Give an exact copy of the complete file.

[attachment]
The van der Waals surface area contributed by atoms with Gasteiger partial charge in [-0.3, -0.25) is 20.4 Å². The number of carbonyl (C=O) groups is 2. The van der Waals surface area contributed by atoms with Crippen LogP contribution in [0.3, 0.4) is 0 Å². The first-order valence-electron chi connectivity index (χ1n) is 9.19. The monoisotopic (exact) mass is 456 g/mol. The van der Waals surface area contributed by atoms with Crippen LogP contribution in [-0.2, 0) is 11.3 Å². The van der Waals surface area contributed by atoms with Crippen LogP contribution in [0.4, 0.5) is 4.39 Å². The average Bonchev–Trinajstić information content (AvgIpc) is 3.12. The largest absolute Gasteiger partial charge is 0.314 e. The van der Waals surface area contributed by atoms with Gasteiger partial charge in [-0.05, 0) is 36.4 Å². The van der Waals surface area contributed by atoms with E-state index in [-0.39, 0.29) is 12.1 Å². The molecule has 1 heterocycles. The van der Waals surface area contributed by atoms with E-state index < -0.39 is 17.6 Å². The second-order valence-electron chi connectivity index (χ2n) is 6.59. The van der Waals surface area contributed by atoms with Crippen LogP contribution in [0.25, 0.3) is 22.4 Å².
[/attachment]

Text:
The van der Waals surface area contributed by atoms with Gasteiger partial charge in [-0.3, -0.25) is 20.4 Å². The number of carbonyl (C=O) groups is 2. The van der Waals surface area contributed by atoms with Crippen LogP contribution in [0.3, 0.4) is 0 Å². The first-order valence-electron chi connectivity index (χ1n) is 9.19. The monoisotopic (exact) mass is 456 g/mol. The van der Waals surface area contributed by atoms with Crippen LogP contribution in [-0.2, 0) is 11.3 Å². The van der Waals surface area contributed by atoms with Crippen LogP contribution in [0.4, 0.5) is 4.39 Å². The average Bonchev–Trinajstić information content (AvgIpc) is 3.12. The largest absolute Gasteiger partial charge is 0.314 e. The van der Waals surface area contributed by atoms with Gasteiger partial charge in [-0.05, 0) is 36.4 Å². The van der Waals surface area contributed by atoms with E-state index in [-0.39, 0.29) is 12.1 Å². The molecule has 1 heterocycles. The van der Waals surface area contributed by atoms with E-state index < -0.39 is 17.6 Å². The second-order valence-electron chi connectivity index (χ2n) is 6.59. The van der Waals surface area contributed by atoms with Crippen LogP contribution in [0.25, 0.3) is 22.4 Å².